Global Village Living-Learning Center | The Vampire in European and American Culture
G210 | 10888 | Jeff Holdeman Ph.D.
(3 cr.) (CAPP, CASE A&H Breadth of Inquiry) (TR) (1:00 - 2:15 pm)
Jeff Holdeman. The vampire is one of the most popular and enduring
images in the world, giving rise to hundreds of monster movies
around the globe every year, not to mention novels, short stories,
plays, TV shows, and commercial merchandise. Yet the Western
vampire image that we know from the film, television, and literature
of today is very differentfrom its eastern European progenitor.
Nina Auerbach has said that "every age creates the vampire that it
needs." In this course we will explore the eastern European origins
of the vampire, similar creatures in other cultures that predate
them, and how the vampire in its look,nature, vulnerabilities, and
threat has changed over the centuries. This approach will provide us
with the means to learn about the geography, village and urban
cultures, traditional social structure, and religions of eastern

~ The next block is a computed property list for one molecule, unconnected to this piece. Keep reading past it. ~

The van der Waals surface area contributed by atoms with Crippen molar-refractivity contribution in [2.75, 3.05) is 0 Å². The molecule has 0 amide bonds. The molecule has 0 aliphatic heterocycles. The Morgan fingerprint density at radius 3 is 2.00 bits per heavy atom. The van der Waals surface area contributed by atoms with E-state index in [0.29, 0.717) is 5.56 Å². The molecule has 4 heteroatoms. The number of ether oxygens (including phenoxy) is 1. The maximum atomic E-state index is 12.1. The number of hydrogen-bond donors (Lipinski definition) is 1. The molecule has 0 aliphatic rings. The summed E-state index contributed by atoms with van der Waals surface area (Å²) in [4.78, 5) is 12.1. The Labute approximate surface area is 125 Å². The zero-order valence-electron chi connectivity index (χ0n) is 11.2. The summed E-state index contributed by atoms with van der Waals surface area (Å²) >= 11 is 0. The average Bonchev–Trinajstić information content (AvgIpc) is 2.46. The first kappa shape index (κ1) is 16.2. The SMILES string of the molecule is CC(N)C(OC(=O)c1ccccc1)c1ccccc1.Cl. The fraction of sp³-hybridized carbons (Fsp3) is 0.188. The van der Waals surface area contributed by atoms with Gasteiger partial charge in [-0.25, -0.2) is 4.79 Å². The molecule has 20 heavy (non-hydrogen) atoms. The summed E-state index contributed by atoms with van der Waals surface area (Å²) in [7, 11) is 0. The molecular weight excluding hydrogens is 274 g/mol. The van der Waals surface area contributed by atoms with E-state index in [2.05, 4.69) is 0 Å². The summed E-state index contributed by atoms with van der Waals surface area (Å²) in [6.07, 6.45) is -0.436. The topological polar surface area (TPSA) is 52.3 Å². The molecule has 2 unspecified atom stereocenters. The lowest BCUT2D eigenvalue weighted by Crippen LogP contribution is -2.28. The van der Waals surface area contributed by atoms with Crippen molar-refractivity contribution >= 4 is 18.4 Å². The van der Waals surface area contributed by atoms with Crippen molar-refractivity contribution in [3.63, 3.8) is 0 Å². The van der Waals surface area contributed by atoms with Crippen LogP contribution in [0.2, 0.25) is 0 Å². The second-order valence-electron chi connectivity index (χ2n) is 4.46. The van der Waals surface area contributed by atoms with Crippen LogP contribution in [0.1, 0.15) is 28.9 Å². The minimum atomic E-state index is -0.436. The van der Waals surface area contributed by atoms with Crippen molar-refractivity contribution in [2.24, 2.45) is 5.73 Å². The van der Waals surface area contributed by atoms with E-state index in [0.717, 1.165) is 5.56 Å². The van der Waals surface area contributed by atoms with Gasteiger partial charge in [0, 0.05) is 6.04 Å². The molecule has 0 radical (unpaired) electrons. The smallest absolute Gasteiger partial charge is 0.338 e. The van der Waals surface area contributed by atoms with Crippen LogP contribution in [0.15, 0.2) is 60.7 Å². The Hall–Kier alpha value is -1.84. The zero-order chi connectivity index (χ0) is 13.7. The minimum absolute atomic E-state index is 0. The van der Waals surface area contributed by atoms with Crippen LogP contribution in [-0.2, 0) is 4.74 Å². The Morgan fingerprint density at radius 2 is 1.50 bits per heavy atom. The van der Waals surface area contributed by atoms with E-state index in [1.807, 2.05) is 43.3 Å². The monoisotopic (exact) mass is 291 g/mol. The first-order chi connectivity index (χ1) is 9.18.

Europe; the nature and manifestations of Evil and the concept of
Limited Good; physical,temporal, and societal boundaries and ritual
passage that accompany them; and major historical and intellectual
periods (the settlement of Europe, the Age of Reason, Romanticism,
Neo-classicism, the Enlightenment, the Victorian era, up to today).
We will examine how the vampire first manifested itself in European
literature and how it "shape-shifted" its way into the entertainment
(and commercial)media of today, through numerous and various
readings of fictional,ethnographic, and scholarly works, the
analysis of folklore materials, as well as the viewing of movies,
television shows, and Internet sites. By the end of the course,
students will be able to discuss the origins, classifications,
functions, natures, and evolution of the vampire and what that can
tell us about historical periods and our own contemporary cultures.
This class meets with HON-H234.